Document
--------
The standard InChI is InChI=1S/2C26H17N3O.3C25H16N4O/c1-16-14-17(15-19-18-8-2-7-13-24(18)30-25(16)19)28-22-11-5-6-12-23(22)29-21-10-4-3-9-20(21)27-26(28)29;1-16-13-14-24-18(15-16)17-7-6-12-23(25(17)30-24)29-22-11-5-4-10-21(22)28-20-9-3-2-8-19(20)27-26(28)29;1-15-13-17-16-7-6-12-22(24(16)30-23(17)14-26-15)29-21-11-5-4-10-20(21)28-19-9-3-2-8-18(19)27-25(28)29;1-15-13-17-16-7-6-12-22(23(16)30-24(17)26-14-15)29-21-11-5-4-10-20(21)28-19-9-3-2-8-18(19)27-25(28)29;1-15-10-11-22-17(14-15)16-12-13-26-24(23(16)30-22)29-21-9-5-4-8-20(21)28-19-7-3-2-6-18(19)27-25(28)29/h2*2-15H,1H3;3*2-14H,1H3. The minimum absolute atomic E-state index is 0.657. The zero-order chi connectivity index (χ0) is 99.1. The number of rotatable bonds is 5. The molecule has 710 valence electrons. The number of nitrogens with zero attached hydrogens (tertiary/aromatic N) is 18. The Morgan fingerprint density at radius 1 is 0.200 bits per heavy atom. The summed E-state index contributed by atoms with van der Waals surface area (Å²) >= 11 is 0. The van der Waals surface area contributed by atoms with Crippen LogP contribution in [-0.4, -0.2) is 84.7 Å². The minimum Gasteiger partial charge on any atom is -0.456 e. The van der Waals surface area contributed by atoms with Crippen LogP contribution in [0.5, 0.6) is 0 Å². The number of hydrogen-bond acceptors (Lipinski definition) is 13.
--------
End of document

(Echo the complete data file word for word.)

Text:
The standard InChI is InChI=1S/2C26H17N3O.3C25H16N4O/c1-16-14-17(15-19-18-8-2-7-13-24(18)30-25(16)19)28-22-11-5-6-12-23(22)29-21-10-4-3-9-20(21)27-26(28)29;1-16-13-14-24-18(15-16)17-7-6-12-23(25(17)30-24)29-22-11-5-4-10-21(22)28-20-9-3-2-8-19(20)27-26(28)29;1-15-13-17-16-7-6-12-22(24(16)30-23(17)14-26-15)29-21-11-5-4-10-20(21)28-19-9-3-2-8-18(19)27-25(28)29;1-15-13-17-16-7-6-12-22(23(16)30-24(17)26-14-15)29-21-11-5-4-10-20(21)28-19-9-3-2-8-18(19)27-25(28)29;1-15-10-11-22-17(14-15)16-12-13-26-24(23(16)30-22)29-21-9-5-4-8-20(21)28-19-7-3-2-6-18(19)27-25(28)29/h2*2-15H,1H3;3*2-14H,1H3. The minimum absolute atomic E-state index is 0.657. The zero-order chi connectivity index (χ0) is 99.1. The number of rotatable bonds is 5. The molecule has 710 valence electrons. The number of nitrogens with zero attached hydrogens (tertiary/aromatic N) is 18. The Morgan fingerprint density at radius 1 is 0.200 bits per heavy atom. The summed E-state index contributed by atoms with van der Waals surface area (Å²) >= 11 is 0. The van der Waals surface area contributed by atoms with Crippen LogP contribution in [-0.4, -0.2) is 84.7 Å². The minimum Gasteiger partial charge on any atom is -0.456 e. The van der Waals surface area contributed by atoms with Crippen LogP contribution in [0.5, 0.6) is 0 Å². The number of hydrogen-bond acceptors (Lipinski definition) is 13.